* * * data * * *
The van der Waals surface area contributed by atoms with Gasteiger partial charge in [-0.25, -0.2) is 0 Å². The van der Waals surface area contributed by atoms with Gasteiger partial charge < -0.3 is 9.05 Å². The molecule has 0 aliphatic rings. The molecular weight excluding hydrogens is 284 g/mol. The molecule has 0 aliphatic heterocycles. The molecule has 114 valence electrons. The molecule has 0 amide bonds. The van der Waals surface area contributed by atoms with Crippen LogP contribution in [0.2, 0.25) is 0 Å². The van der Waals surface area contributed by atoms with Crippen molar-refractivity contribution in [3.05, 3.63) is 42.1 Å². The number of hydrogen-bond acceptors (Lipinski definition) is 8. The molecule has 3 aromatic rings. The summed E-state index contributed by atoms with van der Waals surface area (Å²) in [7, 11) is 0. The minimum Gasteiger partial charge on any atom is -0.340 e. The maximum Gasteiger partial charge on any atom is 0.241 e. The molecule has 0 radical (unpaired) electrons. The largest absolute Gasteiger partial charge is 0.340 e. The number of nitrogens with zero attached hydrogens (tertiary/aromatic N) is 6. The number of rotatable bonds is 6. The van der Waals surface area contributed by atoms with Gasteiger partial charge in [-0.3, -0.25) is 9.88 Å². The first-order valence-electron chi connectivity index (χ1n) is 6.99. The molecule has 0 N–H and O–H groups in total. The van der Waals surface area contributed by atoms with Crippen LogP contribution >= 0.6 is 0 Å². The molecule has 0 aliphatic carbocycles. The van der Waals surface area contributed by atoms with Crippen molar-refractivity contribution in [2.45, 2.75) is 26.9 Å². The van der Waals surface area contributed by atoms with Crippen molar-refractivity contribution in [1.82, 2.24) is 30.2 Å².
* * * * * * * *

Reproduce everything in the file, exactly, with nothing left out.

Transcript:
The van der Waals surface area contributed by atoms with Gasteiger partial charge in [-0.25, -0.2) is 0 Å². The van der Waals surface area contributed by atoms with Gasteiger partial charge < -0.3 is 9.05 Å². The molecule has 0 aliphatic rings. The molecular weight excluding hydrogens is 284 g/mol. The molecule has 0 aliphatic heterocycles. The molecule has 114 valence electrons. The molecule has 0 amide bonds. The van der Waals surface area contributed by atoms with Crippen LogP contribution in [0.2, 0.25) is 0 Å². The van der Waals surface area contributed by atoms with Crippen molar-refractivity contribution in [3.05, 3.63) is 42.1 Å². The number of hydrogen-bond acceptors (Lipinski definition) is 8. The molecule has 3 aromatic rings. The summed E-state index contributed by atoms with van der Waals surface area (Å²) in [7, 11) is 0. The minimum Gasteiger partial charge on any atom is -0.340 e. The maximum Gasteiger partial charge on any atom is 0.241 e. The molecule has 0 radical (unpaired) electrons. The largest absolute Gasteiger partial charge is 0.340 e. The number of nitrogens with zero attached hydrogens (tertiary/aromatic N) is 6. The number of rotatable bonds is 6. The van der Waals surface area contributed by atoms with Gasteiger partial charge in [-0.3, -0.25) is 9.88 Å². The first-order valence-electron chi connectivity index (χ1n) is 6.99. The molecule has 0 N–H and O–H groups in total. The van der Waals surface area contributed by atoms with Crippen LogP contribution >= 0.6 is 0 Å². The molecule has 0 aliphatic carbocycles. The van der Waals surface area contributed by atoms with Crippen molar-refractivity contribution in [2.45, 2.75) is 26.9 Å². The van der Waals surface area contributed by atoms with Crippen molar-refractivity contribution in [1.82, 2.24) is 30.2 Å².